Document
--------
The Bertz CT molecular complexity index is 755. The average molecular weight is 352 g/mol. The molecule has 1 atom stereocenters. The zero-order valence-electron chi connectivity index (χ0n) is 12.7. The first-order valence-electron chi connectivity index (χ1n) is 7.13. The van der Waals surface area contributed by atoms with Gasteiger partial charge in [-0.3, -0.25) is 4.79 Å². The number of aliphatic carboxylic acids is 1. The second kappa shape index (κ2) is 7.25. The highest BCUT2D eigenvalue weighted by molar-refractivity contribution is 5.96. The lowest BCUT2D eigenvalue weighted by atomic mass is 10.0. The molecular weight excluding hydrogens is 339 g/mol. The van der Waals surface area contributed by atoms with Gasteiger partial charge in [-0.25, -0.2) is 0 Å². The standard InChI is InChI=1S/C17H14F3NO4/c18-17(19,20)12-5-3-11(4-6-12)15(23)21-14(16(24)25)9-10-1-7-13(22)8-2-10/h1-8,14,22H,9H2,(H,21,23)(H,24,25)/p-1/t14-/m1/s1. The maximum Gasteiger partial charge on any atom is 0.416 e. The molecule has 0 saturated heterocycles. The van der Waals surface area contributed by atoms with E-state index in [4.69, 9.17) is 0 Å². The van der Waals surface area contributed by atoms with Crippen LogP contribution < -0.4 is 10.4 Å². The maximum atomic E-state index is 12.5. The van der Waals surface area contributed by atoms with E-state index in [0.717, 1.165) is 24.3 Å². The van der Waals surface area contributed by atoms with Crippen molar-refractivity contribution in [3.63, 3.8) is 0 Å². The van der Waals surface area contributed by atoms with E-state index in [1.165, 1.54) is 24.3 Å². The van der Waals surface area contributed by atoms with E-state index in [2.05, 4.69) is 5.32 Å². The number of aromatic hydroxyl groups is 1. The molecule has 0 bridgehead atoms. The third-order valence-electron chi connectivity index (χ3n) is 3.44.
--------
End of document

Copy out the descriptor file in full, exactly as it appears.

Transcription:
The Bertz CT molecular complexity index is 755. The average molecular weight is 352 g/mol. The molecule has 1 atom stereocenters. The zero-order valence-electron chi connectivity index (χ0n) is 12.7. The first-order valence-electron chi connectivity index (χ1n) is 7.13. The van der Waals surface area contributed by atoms with Gasteiger partial charge in [-0.3, -0.25) is 4.79 Å². The number of aliphatic carboxylic acids is 1. The second kappa shape index (κ2) is 7.25. The highest BCUT2D eigenvalue weighted by molar-refractivity contribution is 5.96. The lowest BCUT2D eigenvalue weighted by atomic mass is 10.0. The molecular weight excluding hydrogens is 339 g/mol. The van der Waals surface area contributed by atoms with Gasteiger partial charge in [-0.25, -0.2) is 0 Å². The standard InChI is InChI=1S/C17H14F3NO4/c18-17(19,20)12-5-3-11(4-6-12)15(23)21-14(16(24)25)9-10-1-7-13(22)8-2-10/h1-8,14,22H,9H2,(H,21,23)(H,24,25)/p-1/t14-/m1/s1. The maximum Gasteiger partial charge on any atom is 0.416 e. The molecule has 0 saturated heterocycles. The van der Waals surface area contributed by atoms with E-state index in [4.69, 9.17) is 0 Å². The van der Waals surface area contributed by atoms with Crippen LogP contribution < -0.4 is 10.4 Å². The maximum atomic E-state index is 12.5. The van der Waals surface area contributed by atoms with E-state index in [0.717, 1.165) is 24.3 Å². The van der Waals surface area contributed by atoms with Crippen molar-refractivity contribution in [3.63, 3.8) is 0 Å². The van der Waals surface area contributed by atoms with E-state index in [1.165, 1.54) is 24.3 Å². The van der Waals surface area contributed by atoms with E-state index in [2.05, 4.69) is 5.32 Å². The number of aromatic hydroxyl groups is 1. The molecule has 0 bridgehead atoms. The third-order valence-electron chi connectivity index (χ3n) is 3.44.